How to Lift Weights at Home for Women

Lifting weights is a highly effective way to build lean muscle definition, lose weight, get stronger and improve your endurance. For many women, though, heading to a gym to lift is simply not an option, either due to a heavy schedule or a lack of confidence in the weight room. Training at home is convenient and allows you to progress at a pace with which you are comfortable in an environment where you are confident.

Woman holding weights
Lifting weights at home will help you get leaner and more defined (Image: BananaStock/BananaStock/Getty Images)

Break-Proof Your Space

Whether you are using dumbbells, a barbell and rack or kettlebells, make sure the space you are training in is going to be able to handle it. Put some matting on the floor, particularly if it is floorboard or tile. This will protect it in case you need to drop the weights. Keep your training away from windows as well, especially if you're using kettlebells -- losing your grip can be disastrous near anything breakable, but a little preparation can help avoid this.

Set a Routine

Getting into a stable, predictable routine is one of the most important aspects of lifting weights at home. While gym attendees have the ritual of getting ready, leaving their home or work and then entering the place where they train, you will have to create this routine in a more intentional way. Set a specific time on specific days that you will train, so that you stick to your plan. For example, you might train your upper body on Monday and Thursday at 10 a.m., and your lower body on Tuesday and Friday at 2 p.m., or at a time that consistently suits your schedule.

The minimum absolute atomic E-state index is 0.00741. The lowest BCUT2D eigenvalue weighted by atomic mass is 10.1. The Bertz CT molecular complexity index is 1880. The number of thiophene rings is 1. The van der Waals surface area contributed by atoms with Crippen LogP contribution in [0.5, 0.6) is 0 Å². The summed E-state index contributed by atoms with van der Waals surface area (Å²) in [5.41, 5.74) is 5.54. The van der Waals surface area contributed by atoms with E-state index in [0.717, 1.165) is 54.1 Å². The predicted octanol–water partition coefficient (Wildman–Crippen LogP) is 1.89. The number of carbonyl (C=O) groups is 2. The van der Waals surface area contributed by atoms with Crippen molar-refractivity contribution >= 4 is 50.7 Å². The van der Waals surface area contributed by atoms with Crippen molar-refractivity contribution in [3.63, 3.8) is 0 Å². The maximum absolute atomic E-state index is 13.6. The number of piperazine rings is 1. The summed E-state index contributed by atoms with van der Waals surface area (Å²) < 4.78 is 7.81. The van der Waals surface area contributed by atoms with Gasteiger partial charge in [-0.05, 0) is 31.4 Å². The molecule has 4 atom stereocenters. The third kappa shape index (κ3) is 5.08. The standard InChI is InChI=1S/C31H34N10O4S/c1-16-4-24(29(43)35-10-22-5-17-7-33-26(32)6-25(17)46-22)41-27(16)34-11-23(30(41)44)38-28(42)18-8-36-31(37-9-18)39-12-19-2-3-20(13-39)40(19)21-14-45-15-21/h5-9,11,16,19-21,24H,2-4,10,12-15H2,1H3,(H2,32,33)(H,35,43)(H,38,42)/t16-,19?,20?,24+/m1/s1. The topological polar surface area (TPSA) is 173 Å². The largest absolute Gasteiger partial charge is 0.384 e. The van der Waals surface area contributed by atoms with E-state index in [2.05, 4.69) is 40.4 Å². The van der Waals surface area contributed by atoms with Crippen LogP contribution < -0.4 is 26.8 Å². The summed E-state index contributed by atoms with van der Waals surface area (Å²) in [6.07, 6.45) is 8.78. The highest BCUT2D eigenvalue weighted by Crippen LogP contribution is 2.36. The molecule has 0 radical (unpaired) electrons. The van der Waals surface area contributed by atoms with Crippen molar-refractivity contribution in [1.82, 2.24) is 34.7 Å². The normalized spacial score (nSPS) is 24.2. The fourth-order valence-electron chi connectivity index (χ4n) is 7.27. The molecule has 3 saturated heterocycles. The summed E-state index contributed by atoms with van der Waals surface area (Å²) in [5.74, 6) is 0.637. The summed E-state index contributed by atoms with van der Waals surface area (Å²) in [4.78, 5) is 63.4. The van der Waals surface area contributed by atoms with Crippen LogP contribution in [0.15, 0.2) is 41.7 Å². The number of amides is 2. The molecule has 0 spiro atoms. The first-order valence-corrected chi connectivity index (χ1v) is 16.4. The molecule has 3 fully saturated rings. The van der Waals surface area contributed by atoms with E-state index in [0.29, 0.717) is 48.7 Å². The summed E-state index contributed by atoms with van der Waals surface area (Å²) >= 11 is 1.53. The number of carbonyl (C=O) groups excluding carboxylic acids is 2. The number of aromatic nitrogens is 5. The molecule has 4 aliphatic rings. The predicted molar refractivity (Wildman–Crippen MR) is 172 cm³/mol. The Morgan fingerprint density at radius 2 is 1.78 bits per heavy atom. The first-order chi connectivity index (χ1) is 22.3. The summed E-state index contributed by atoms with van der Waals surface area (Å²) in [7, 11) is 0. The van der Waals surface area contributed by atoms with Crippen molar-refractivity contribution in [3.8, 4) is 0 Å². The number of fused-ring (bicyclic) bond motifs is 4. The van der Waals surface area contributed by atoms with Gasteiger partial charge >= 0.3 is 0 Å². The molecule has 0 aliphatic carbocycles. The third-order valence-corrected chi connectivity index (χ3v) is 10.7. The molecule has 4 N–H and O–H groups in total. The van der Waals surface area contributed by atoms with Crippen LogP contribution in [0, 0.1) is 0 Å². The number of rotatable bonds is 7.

Work That Upper Body

Train your upper body at least twice a week to see good results. Make sure you leave at least a full day between your upper-body workouts to allow your muscles time to rest and recover. Don't worry about getting "bulky" -- most women don't have the hormonal profile necessary for that. Focus on doing moderate repetition ranges with weights that challenge you; doing 50 reps with a 2-pound dumbbell is going to do very little for you. For example, you might choose six upper-body exercises -- say, chest press, bent over row, shoulder press, bicep curls, tricep extensions and bent-over flies -- then do three sets of eight to 12 repetitions. The weight you use should allow you to complete at least eight reps, but not more than 12 per set.

Bring on the Booty

Working on your lower body should also happen twice a week. Your lower body produces a tremendous amount of force during weight-training sessions, and this can be very taxing on the musculoskeletal and central nervous systems. For this reason, be sure to have at least one day between sessions -- preferably two or even three. Again, choose weights that will allow you to complete at least eight repetitions but no more than 12 in a set. Good exercises to focus on include Romanian deadlifts, goblet squats, walking lunges, single-leg squats, hip thrusters and calf raises.

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